And this lands aesthetic cognitivists in the territory of the neuroscientists who, in the last several decades, spearheaded in part by the Dalai Lama’s “Mind and Life” dialogues, have attempted to track religious experience. Of course, few within these discussions are prepared to argue that tracking meditative practice can package, let alone replicate, satori (“sudden enlightenment”). Can anyone really measure Dzogchen (“objectless awareness”)? In the final analysis, should not questions such as what an advanced Buddhist brain is doing while meditating be met with the same answer that Zhaozhou gave to the disciple who asked whether a dog has a Buddha-nature—namely, “Mu” (a deliberate non-answer)? 

In her survey of recent meditative research, Cynthia Bourgeault has complained that some who have attempted to track the Christian form of meditation known as "Centering Prayer" have faced the same dilemma. Researchers, in her estimation, have completely failed to take into account “the kenotic epicenter with its signature gesture of release” that is the heart of this ancient meditative practice (105-106). In other words, conscious measuring tools seem to come with conscious biases attached.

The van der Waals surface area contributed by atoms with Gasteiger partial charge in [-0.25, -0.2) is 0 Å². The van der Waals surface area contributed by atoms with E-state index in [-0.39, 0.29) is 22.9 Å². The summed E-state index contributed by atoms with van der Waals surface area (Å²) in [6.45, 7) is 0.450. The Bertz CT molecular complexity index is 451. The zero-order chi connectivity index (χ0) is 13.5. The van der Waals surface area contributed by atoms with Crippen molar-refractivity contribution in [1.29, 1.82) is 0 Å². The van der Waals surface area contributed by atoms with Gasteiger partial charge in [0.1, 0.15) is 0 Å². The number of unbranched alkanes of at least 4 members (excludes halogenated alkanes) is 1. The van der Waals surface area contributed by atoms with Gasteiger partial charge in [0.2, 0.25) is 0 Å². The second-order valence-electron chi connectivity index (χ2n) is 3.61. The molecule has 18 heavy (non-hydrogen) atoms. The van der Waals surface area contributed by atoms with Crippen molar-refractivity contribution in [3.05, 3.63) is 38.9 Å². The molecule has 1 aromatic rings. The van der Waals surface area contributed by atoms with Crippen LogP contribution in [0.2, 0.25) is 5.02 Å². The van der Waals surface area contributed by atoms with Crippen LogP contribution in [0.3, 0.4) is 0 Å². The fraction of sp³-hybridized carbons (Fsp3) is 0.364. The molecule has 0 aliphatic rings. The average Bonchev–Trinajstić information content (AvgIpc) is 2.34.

This objection would not be so troubling to aesthetic cognitivism were it not for the fact that an enormous amount of religious material culture has been generated with exactly this “kenotic” (emptying) or “apophatic” (the way of negation) aim in mind. In the case of Abbot Suger’s 12th-century efforts at St. Denis that generated the Gothic style, such an apophatic experience was even his express aim, “transferring that which is material to that which is immaterial.” Yet such a horizon goes underexplored in Onians’s excellent overall treatment of the Gothic style. In other words, one can only measure Suger’s apophatic aspiration (which he learned from the Victorine mystics) by indicating its immeasurability.